For the education system to run smoothly, both students and teachers need to be on the same page and the teaching methodology needs to evolve constantly with time. The worst case scenario of what could happen has been well portrayed in Pink Floyd’s masterpiece –‘Another brick in the Wall, Part 2’ –where a reprimanded student daydreams about revolting against his teacher.
While we aren’t close to the dystopian future that Pink Floyd imagined, where students echoed – “We don't need no education. We don't need no thought control…” – in unison and went on a rampage, the current education system is far from perfect. There’s a saying that once you are bitten by the entrepreneurial bug that itch never leaves. Advitiya Sharma, Co-founder of Housing.com, recently spoke to YourStory about his intentions to ‘make a dent’ in the edtech space with his new startup – Genius Teacher.
The ‘eureka’ moment
After resigning from Housing.com in March 2016, Advitiya took a hiatus to visit his friends and family. He then spent about 10 days in Vipassana (deep meditation and silence). It was on the fifth day that he had strong recollections from his childhood and the time that he spent with his parents and grandparents in Jammu. His grandfather, a Sahitya Akademi Award winner, was a writer and poet. His poems would be aired on Doordarshan, and many plays were made on his stories.
Related read from September 2014: Behind the scenes: what makes an entrepreneur? Advitiya Sharma’s story
One particular memory about his grandfather stood out for Advitiya. He said,
My grandpa used to tell me to only do the things we love and are passionate about. When times were difficult financially he would also take up teaching. In my innocence, I had asked him why he was teaching students instead of writing poems and plays, doing what he loved.
His grandfather smiled and replied, “You will understand one day.” and gave him a gentle pat.
As a tribute to his grandfather, Advitiya decided to work on an edtech startup to make the lives of teachers easier and create ‘micro-entrepreneurs’. He said, “Currently teachers are not given the respect they deserve in the society. With technology, I want to help improve the situation for parents, students, and teachers.”
One-size-fits-all education system
Based on his personal experience and market research, Advitiya sees a lot of glaring problems in the education space. He said,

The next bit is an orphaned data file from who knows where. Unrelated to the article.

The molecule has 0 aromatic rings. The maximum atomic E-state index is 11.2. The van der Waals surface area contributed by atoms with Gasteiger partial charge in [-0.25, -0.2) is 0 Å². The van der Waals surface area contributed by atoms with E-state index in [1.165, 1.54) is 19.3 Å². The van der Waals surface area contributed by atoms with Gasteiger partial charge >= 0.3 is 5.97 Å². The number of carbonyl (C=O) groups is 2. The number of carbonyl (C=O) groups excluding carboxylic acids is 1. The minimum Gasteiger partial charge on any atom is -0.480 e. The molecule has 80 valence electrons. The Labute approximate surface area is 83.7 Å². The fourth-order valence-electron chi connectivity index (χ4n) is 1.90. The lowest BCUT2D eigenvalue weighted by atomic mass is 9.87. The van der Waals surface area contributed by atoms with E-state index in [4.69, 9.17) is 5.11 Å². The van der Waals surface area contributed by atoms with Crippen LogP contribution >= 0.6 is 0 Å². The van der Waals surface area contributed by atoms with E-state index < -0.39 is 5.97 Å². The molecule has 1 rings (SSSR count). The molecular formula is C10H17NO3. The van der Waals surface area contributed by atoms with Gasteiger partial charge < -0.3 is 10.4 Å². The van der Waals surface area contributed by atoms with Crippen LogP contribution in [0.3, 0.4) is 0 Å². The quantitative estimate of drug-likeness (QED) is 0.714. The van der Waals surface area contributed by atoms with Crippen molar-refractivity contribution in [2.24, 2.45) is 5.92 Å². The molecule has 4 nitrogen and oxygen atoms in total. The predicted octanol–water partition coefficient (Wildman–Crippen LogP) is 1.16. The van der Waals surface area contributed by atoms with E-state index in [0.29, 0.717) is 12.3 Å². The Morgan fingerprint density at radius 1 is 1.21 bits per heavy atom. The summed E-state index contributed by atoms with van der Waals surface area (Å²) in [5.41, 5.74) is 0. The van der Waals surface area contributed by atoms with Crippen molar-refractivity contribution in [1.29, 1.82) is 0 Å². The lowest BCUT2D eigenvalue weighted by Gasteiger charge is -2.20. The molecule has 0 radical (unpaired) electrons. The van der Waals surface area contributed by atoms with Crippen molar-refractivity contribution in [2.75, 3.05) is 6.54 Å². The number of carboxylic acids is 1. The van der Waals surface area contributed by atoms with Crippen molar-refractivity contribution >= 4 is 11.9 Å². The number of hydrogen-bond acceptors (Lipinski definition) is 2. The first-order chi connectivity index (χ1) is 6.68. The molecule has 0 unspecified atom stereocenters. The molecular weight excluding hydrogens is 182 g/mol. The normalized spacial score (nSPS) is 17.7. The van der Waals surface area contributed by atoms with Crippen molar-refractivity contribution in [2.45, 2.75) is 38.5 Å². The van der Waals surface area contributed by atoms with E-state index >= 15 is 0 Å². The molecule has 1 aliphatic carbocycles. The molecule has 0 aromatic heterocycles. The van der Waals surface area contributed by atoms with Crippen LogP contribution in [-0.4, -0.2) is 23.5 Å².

Schools currently teach through a one-size-fits-all approach. The smart students who are able to grasp quickly get bored easily, while the slower learners feel anxious when they don’t understand something.
So Advitiya’s opines that in both cases students are ‘mentally disconnecting’ from their class and it is difficult for teachers to assess students interest levels constantly.
While Advitiya admits that modern technology has made it easier for students to learn at their own pace through video or audio content, they cannot replace teachers. He said, “While platforms like Coursera and Khan Academy provide good platforms for learning, the number of students who actually complete a particular course are very low(below 13 percent). The dropout rate after the first few lectures is alarmingly high.”
Advitiya believes that education and learning at their core need to be pro-active and also leverage technology. So after market research and running a few pilot programmes, he believes he has found the solution in Genius Teacher, which has taken inspiration from and is a cross between AltSchool and the montessori methodology of learning.
With Genius Teacher, Advitiya aims to create an ‘adaptive learning’ environment by leveraging modern day technology and connecting students and teachers at the hyperlocal level. Operating through a marketplace model, Advitiya and his team aim to train teachers that sign up with them about the best practices and how to keep students engaged.
So how does Genius Teacher work?
Image credit- Genius Teacher
Advitiya added that by leveraging the principles of neuroscience and big data on smartphones and tablets, their Genius Learning Technology will be able to record different interactions in the classroom, and learn from it to provide students with an adaptive learning experience.
So Genius Teacher is currently focussing on providing ‘after-school’ training for students from third to fifth grade. They aim to start with a batch size of five to eight students and then scale up to 25 students per batch for every teacher. Their website estimates that teachers will be able to earn up to Rs 80,000 a month through their platform from the comfort of their homes.
So far Advitiya adds that they have seen great response from their pilot runs and have got over a thousand sign ups from teachers who wish to work with them. After a screening process and a five-day workshop, selected teachers will be given access to the platform and the proprietary technology to start training students.
Talking about the team, Advitiya added that the startup consists of techies from India and also some from Silicon Valley, but some of them haven’t joined full time yet as they are currently serving notice periods.
Image credit- Genius Teacher
Advitiya estimates that they will roll out the platform to the public around June 2016 when schools across India re-open. Talking about their strategy, he said,
We have created mini-heat maps of potentially great markets and will start with top five cities first. Based on the student data we collect, we will be able to create knowledge graphs, which teachers (and students) can leverage.
Advitiya also confirmed that the startup is currently bootstrapped. He said, “Because of my past work at Housing and the relationships I have built, a few VCs had offered to back Genius Teacher, but I politely declined as I wanted to prove myself and the business to them first before taking the next step.”
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